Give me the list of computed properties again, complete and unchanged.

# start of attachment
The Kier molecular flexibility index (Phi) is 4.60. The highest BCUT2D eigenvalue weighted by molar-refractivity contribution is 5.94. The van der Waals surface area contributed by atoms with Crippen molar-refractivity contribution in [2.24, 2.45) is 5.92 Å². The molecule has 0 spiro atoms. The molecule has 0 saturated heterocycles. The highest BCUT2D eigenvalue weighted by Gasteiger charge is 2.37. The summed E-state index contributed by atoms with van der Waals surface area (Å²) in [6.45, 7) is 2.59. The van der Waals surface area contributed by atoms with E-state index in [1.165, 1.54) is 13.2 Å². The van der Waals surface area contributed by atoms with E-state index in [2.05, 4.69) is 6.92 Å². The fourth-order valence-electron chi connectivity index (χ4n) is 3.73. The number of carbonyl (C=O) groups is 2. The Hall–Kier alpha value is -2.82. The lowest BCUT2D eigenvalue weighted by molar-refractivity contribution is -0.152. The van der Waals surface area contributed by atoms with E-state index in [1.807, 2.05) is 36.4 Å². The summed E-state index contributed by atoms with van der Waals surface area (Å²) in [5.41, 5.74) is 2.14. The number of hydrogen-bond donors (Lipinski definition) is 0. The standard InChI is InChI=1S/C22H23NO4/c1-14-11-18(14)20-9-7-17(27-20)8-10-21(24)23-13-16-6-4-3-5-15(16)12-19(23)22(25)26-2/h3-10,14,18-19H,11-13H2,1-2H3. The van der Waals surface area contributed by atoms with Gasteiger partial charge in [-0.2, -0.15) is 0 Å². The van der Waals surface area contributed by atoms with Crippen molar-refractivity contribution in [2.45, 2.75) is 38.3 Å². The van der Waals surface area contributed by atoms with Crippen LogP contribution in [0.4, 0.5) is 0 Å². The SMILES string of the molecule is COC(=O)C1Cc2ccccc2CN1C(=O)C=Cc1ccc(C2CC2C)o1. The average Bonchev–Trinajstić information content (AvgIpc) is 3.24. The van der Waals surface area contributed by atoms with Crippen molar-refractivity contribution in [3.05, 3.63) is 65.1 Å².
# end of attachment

The Kier molecular flexibility index (Phi) is 4.60. The highest BCUT2D eigenvalue weighted by molar-refractivity contribution is 5.94. The van der Waals surface area contributed by atoms with Crippen molar-refractivity contribution in [2.24, 2.45) is 5.92 Å². The molecule has 0 spiro atoms. The molecule has 0 saturated heterocycles. The highest BCUT2D eigenvalue weighted by Gasteiger charge is 2.37. The summed E-state index contributed by atoms with van der Waals surface area (Å²) in [6.45, 7) is 2.59. The van der Waals surface area contributed by atoms with E-state index in [1.165, 1.54) is 13.2 Å². The van der Waals surface area contributed by atoms with E-state index in [2.05, 4.69) is 6.92 Å². The fourth-order valence-electron chi connectivity index (χ4n) is 3.73. The number of carbonyl (C=O) groups is 2. The Hall–Kier alpha value is -2.82. The lowest BCUT2D eigenvalue weighted by molar-refractivity contribution is -0.152. The van der Waals surface area contributed by atoms with E-state index in [1.807, 2.05) is 36.4 Å². The summed E-state index contributed by atoms with van der Waals surface area (Å²) in [5.41, 5.74) is 2.14. The number of hydrogen-bond donors (Lipinski definition) is 0. The standard InChI is InChI=1S/C22H23NO4/c1-14-11-18(14)20-9-7-17(27-20)8-10-21(24)23-13-16-6-4-3-5-15(16)12-19(23)22(25)26-2/h3-10,14,18-19H,11-13H2,1-2H3. The van der Waals surface area contributed by atoms with Gasteiger partial charge in [-0.2, -0.15) is 0 Å². The van der Waals surface area contributed by atoms with Crippen molar-refractivity contribution in [2.45, 2.75) is 38.3 Å². The van der Waals surface area contributed by atoms with Crippen LogP contribution in [0.4, 0.5) is 0 Å². The SMILES string of the molecule is COC(=O)C1Cc2ccccc2CN1C(=O)C=Cc1ccc(C2CC2C)o1. The average Bonchev–Trinajstić information content (AvgIpc) is 3.24. The van der Waals surface area contributed by atoms with Crippen molar-refractivity contribution in [3.05, 3.63) is 65.1 Å².